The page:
时间：02-17 来源：转载自澎湃新闻 浏览量：1519
"Really, you shouldn't accuse — dangerous thing to say — wands away, please!"
"Dunno," said Harry, thinking hard. "He wants something mended . . . and he wants to reserve something in there. . . . Could you see what he pointed at when he said 'that one'?"
while surrounded by a battalion of Aurors. He had stowed his Invisibility Cloak in his backpack and felt that, if that was good enough for Dumbledore, it ought to be good enough for the Ministry, though now he came to think of it, he was not sure the Ministry knew about his cloak.
"Exactly," said Harry, but he could nor press the point, because so many people were trying to listen in to his conversation, not to mention staring at him and whispering behind their hands.
And he stamped, hard, on Harry's face. Harry felt his nose break; blood spurted everywhere.
Harry glanced down Ron's grades: There were no "Outstandings" there. . . .
“But —" said Hermione.
friends, apparently, but when he heard he'd been caught at the Ministry he didn't look happy, and Nott didn't get an invitation, did he? 1 don't think Slughorn's interested in Dearh Eaters."
"Oh ... is she here too?" Harry croaked.
"Harry! We didn't expect you until morning!"
"Not bad," said Ron, pulling over a cardboard box and sitting on it. "When did you get here? Mum's only just told us!"
"Well, I pity Slughorn's taste. Maybe he's going a bit senile. Shame, my father always said he was a good wizard in his day. My father used to be a bit of a favorite of his. Slughorn probably hasn't heard I'm on the train, or ?quot;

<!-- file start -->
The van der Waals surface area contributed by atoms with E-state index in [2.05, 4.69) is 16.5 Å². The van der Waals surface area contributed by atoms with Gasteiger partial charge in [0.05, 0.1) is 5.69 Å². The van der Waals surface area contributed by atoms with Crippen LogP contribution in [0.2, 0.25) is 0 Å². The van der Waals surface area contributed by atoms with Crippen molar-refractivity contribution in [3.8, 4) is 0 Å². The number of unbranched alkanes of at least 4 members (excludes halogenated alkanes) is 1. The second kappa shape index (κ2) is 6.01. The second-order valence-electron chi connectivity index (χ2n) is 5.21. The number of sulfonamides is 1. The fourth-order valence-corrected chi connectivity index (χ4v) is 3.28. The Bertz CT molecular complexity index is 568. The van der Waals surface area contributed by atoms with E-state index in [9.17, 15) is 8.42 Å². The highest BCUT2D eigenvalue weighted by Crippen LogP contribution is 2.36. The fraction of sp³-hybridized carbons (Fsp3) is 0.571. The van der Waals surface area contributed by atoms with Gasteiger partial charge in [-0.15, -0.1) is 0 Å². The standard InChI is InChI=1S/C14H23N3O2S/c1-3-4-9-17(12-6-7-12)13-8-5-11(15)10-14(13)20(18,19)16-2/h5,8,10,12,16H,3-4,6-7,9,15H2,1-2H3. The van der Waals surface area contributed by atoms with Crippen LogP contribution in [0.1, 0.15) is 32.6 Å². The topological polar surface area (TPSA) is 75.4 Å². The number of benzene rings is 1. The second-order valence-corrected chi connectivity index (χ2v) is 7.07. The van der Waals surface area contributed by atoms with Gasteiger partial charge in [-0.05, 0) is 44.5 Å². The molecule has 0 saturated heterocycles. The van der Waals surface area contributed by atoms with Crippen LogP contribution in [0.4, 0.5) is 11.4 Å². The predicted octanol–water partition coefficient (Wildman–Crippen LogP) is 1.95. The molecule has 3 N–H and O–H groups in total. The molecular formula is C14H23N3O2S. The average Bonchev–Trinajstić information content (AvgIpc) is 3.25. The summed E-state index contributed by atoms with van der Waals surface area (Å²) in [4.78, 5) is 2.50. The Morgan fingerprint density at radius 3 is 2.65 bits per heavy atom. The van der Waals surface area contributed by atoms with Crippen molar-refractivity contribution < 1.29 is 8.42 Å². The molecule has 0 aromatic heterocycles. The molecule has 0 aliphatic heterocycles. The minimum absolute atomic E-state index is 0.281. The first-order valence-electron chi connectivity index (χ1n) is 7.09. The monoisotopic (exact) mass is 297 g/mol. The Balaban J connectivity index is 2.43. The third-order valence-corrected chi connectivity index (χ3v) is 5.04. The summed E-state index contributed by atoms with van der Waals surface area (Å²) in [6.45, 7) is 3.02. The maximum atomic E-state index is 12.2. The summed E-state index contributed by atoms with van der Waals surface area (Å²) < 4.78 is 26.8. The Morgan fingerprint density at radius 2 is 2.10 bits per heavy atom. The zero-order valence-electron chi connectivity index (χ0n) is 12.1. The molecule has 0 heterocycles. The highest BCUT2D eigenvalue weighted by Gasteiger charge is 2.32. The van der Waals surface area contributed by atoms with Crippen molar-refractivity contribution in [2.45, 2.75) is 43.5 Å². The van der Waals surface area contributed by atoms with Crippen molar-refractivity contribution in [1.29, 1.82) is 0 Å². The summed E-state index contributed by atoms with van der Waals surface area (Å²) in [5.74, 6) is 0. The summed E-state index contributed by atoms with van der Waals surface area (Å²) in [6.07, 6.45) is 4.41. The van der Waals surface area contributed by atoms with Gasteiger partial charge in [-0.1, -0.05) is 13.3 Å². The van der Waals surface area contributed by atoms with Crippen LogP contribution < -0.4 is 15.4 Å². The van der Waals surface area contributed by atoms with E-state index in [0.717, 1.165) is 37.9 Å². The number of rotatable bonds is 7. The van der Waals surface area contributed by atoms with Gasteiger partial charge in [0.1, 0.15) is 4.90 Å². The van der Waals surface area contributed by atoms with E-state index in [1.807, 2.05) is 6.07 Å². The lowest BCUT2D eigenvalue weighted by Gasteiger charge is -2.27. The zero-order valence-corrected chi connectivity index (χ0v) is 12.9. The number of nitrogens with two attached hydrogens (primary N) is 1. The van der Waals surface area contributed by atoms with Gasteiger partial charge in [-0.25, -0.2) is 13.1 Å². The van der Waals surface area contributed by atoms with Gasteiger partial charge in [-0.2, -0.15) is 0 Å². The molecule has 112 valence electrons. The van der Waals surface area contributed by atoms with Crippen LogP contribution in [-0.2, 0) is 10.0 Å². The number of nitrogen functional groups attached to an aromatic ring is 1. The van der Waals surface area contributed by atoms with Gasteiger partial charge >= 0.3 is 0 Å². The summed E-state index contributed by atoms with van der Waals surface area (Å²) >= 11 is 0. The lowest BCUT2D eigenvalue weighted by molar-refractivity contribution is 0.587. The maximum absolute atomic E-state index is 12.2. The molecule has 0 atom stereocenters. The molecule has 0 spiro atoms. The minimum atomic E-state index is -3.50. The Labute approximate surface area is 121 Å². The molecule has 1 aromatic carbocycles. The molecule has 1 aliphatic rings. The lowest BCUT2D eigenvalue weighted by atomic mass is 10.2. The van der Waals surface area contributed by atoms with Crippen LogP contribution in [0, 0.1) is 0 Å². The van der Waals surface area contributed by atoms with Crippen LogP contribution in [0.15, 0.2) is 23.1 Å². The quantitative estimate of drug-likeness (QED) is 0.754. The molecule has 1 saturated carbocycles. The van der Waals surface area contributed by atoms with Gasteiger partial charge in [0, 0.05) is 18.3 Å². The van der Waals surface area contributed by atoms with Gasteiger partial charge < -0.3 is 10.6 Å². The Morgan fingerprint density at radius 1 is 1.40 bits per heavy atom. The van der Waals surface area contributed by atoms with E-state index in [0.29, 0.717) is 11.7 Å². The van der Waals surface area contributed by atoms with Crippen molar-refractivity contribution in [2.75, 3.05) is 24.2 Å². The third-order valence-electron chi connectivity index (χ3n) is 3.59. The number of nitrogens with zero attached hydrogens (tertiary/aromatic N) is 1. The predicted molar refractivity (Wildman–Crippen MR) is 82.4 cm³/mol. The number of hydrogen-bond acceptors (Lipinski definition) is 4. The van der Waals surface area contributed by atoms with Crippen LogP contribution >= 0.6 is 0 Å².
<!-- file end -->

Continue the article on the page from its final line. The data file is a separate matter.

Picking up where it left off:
"Yes, dear, I'd have noticed," said Mrs. Weasley patiently. "But it's barely nine, there's still plenty of time. . . ."
"Don't be stupid," said Harry, "you don't need to try out, I watched you play for five years. . . ."
Snape did not speak for a minute or so. Harry felt as though his body was generating waves of hatred so powerful that it seemed incredibie that Snape could not feel them burning him. He had loathed Snape from their first encounter, but Snape had placed himself forever and irrevocably beyond the possibility of Harry's forgiveness by his attitude toward Sirius. Whatever Dumbledore said, Harry had had time to think over the summer, and had concluded that Snape's snide remarks to Sirius about remaining safely hidden while the rest of the Order of the Phoenix were off fighting Voldemort had probably been a powerful factor in Sirius rushing off to the Ministry the night that he had died. Harry clung to this notion, because it enabled him to blame Snape, which felt satisfying, and also because he knew that if anyone was not sorry that Sirius was dead, it was the man now striding next to him in the darkness.;